- All values assume OEM parts or all original examples. After market dials, mismatched bracelets etc will reduce the value, in some cases substantially. For example a non-original bracelet can reduce the overall value by 10-20%, a non-original dial may reduce resale value by 80% or more.
- Finally, gold-tone variations (these are not gold plated, but rather gold colored base metal) command a much lower resale value, from 50% to 80% less than equivalent examples in stainless steel.
|Description and Value
A perfect original (NOS) that has been professionally serviced and where all components are functioning as new; also a watch that has been restored to current maximum professional standards of quality in every area, showing no signs of wear; a 95-plus point show piece that isn't worn.
Well-restored or a combination of superior restoration and excellent original, where any replacement parts are strictly OEM; also, an extremely well-maintained original showing very minimal wear, or NOS that has not been professionally serviced.
Completely operable original or "older restoration" showing wear; also, a good amateur restoration, all presentable and serviceable inside and out. Plus combinations of well-done restoration and good operable components or a partially restored watch with all parts necessary to complete a restoration and / or valuable NOS parts.
A wearable watch needing no work to be functional; also, a deteriorated restoration or a poor amateur restoration. All components may need restoration to be "excellent", but the watch is usable "as is".
Needs complete restoration; may or may not be running, but isn't rusted, wrecked or stripped to the point of being useful only for parts.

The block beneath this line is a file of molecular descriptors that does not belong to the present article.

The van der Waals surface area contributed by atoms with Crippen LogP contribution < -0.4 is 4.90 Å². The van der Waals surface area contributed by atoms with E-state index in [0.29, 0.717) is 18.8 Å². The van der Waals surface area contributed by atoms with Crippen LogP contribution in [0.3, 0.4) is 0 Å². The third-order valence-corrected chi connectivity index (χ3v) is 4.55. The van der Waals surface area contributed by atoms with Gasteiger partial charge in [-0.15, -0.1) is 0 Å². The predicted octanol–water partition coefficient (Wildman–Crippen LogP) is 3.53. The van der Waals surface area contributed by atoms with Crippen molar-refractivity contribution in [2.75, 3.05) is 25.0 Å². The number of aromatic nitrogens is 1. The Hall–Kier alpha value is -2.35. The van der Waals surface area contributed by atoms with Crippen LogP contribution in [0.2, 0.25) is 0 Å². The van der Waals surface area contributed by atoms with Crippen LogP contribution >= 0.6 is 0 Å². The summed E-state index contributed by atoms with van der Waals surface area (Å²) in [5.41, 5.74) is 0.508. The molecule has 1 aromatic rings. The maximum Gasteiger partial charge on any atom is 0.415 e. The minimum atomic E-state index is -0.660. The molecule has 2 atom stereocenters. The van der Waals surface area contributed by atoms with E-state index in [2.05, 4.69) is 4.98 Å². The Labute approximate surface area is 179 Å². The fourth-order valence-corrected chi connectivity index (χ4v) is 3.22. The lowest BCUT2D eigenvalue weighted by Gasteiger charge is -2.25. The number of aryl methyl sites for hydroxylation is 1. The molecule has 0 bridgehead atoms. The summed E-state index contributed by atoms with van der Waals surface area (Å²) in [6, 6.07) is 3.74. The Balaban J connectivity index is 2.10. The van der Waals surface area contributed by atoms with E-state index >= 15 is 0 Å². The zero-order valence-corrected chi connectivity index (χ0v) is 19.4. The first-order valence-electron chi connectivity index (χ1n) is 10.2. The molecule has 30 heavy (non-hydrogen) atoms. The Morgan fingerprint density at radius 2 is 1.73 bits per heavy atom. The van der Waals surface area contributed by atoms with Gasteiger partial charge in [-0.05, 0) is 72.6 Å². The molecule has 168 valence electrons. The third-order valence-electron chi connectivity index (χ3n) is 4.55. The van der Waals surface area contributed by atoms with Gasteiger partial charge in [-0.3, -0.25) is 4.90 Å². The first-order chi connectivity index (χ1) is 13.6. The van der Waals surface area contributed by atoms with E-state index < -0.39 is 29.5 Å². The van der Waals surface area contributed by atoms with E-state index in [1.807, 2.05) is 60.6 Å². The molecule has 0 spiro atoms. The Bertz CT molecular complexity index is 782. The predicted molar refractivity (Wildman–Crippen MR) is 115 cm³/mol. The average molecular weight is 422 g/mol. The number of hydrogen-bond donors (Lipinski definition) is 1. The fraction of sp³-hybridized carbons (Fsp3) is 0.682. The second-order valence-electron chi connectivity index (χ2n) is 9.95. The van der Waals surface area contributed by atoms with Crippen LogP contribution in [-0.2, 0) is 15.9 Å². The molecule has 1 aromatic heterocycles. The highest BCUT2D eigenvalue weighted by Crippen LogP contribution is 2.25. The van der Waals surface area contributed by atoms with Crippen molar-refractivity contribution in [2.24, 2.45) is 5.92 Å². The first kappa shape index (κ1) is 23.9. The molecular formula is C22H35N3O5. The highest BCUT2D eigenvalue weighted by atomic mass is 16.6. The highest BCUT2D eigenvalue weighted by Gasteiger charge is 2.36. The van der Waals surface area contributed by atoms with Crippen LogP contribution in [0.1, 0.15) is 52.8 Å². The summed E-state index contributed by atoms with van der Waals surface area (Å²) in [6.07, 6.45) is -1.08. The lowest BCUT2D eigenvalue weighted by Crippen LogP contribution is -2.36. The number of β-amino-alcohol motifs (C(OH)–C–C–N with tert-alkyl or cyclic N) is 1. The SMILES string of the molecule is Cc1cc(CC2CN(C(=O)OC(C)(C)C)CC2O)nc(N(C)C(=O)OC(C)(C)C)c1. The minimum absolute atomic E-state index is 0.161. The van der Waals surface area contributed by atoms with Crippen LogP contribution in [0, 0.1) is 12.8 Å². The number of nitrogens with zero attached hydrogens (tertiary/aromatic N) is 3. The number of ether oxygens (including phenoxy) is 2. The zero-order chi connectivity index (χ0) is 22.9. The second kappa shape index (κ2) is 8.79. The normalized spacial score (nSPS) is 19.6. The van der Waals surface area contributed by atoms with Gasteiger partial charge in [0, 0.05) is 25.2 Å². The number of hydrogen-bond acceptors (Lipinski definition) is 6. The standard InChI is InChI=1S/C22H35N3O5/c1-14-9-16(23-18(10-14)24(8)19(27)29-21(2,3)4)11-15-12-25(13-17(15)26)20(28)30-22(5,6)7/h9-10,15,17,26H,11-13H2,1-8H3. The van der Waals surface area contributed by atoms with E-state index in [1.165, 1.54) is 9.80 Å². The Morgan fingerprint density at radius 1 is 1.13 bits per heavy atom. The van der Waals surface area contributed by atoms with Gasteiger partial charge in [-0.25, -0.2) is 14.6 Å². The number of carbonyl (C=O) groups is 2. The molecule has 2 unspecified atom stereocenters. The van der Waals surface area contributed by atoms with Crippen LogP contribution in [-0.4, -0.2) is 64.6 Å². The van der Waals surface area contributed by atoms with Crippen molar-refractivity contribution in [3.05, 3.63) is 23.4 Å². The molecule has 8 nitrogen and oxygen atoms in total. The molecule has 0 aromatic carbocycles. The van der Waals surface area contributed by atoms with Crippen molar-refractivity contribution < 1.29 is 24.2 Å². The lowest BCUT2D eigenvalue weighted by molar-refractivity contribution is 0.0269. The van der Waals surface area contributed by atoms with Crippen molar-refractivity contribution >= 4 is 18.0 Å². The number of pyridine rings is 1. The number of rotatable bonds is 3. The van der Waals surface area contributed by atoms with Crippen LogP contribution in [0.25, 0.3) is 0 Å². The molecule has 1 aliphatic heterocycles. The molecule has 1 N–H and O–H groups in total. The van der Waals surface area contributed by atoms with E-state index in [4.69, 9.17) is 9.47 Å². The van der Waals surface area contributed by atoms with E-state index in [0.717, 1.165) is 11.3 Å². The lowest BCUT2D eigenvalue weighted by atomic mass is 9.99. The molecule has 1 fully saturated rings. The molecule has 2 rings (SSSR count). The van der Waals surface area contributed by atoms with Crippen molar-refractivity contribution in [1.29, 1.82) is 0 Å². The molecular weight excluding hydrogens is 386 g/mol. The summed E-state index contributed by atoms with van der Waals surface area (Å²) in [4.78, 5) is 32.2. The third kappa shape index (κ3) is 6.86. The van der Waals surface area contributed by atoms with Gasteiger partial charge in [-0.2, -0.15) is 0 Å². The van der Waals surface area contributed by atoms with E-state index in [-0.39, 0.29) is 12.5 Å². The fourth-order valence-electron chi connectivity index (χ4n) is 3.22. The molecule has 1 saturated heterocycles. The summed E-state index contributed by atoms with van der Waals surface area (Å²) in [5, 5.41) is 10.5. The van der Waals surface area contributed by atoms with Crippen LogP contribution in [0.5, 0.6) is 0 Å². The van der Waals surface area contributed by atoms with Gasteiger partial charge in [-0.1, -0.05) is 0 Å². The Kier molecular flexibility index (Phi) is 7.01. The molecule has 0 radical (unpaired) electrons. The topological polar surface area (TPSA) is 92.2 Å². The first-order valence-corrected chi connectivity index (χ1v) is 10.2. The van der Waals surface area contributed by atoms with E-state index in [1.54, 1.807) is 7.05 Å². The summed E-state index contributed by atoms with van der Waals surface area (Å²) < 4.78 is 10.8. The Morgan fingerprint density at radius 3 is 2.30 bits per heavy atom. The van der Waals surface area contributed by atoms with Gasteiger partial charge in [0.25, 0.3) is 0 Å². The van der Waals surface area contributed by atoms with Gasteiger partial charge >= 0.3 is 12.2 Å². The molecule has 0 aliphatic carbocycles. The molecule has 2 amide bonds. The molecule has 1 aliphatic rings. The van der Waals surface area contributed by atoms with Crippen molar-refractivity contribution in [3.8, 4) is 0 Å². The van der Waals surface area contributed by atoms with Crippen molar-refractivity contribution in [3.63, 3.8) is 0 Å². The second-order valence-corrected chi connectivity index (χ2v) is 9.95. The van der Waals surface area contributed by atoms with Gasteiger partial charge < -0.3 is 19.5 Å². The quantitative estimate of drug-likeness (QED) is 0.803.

May or may not be running, but is weathered, wrecked and/or stripped to the point of being useful primarily for parts.
The Internet is littered with various documents about this watch. Here is a quick collection to save you some googling around.
The Seiko World Time A718-5010 - The Frankenstein
All about the A718-5010 digital LCD world time watch from SEIKO, produced in 1984
Counterfeits and Copies of The Seiko A239
As the saying goes, imitation is the highest form of flattery. And the SEIKO A239 had quite a few admirers.
The Seiko World Time A239-50XX - The Atlas
All about the 3rd series of digital LCD world time watch from SEIKO, produced in 1979
Old Ad Scans: Seiko World Time A239-50XX
A small collection of ad and catalog scans of the SEIKO World Time A239-50XX
The Seiko World Time A358-500X - The Alarm
All about the 2nd series of digital LCD world time watch from SEIKO, produced in 1979
The Seiko World Time A708-5000 - The TWA
All about the 4th series of digital LCD world time watch from SEIKO, produced from 1984 through 1988
Counterfeits and Copies of The Seiko M158 PAN AM
As the saying goes, imitation is the highest form of flattery. And the SEIKO M158 had quite a few admirers.
The Seiko World Time M158-500X - PAN AM
All about the 1st series of digital LCD world time watch from SEIKO, produced in 1977
Old Ad Scans: Seiko World Time M158-500X
A small collection of ad and catalog scans of the SEIKO World Time M158-500X
Authenticating The Seiko World Time M158-500X
Tips on confirming the originality of your Seiko World Time M158-5000 and M158-5009
Reference Cities - Changes over the Years
A history of changes to the Cities Dial Frames on SEIKO World Time digital watches from 1977 through 1988